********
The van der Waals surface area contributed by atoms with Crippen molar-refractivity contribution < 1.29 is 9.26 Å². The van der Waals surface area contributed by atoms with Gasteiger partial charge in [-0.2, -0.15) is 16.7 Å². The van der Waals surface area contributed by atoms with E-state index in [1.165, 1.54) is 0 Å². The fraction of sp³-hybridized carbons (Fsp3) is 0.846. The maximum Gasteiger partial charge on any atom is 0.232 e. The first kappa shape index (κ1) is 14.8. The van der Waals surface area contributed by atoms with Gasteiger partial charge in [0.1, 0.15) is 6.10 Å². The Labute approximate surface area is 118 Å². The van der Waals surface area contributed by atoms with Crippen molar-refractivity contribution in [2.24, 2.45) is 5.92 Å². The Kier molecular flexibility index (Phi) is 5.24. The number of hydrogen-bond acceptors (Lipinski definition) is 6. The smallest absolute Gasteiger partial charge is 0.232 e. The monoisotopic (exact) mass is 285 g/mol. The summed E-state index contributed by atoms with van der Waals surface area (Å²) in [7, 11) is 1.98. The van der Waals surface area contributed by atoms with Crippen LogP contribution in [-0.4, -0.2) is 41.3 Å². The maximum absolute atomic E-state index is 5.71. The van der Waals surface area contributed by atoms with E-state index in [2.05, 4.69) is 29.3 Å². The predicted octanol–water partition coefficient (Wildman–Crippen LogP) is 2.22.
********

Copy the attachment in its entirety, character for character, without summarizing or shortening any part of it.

The van der Waals surface area contributed by atoms with Crippen molar-refractivity contribution < 1.29 is 9.26 Å². The van der Waals surface area contributed by atoms with Gasteiger partial charge in [-0.2, -0.15) is 16.7 Å². The van der Waals surface area contributed by atoms with E-state index in [1.165, 1.54) is 0 Å². The fraction of sp³-hybridized carbons (Fsp3) is 0.846. The maximum Gasteiger partial charge on any atom is 0.232 e. The first kappa shape index (κ1) is 14.8. The van der Waals surface area contributed by atoms with Gasteiger partial charge in [0.1, 0.15) is 6.10 Å². The Labute approximate surface area is 118 Å². The van der Waals surface area contributed by atoms with Crippen molar-refractivity contribution in [2.24, 2.45) is 5.92 Å². The Kier molecular flexibility index (Phi) is 5.24. The number of hydrogen-bond acceptors (Lipinski definition) is 6. The smallest absolute Gasteiger partial charge is 0.232 e. The monoisotopic (exact) mass is 285 g/mol. The summed E-state index contributed by atoms with van der Waals surface area (Å²) in [7, 11) is 1.98. The van der Waals surface area contributed by atoms with Crippen LogP contribution in [-0.4, -0.2) is 41.3 Å². The maximum absolute atomic E-state index is 5.71. The van der Waals surface area contributed by atoms with E-state index in [2.05, 4.69) is 29.3 Å². The predicted octanol–water partition coefficient (Wildman–Crippen LogP) is 2.22.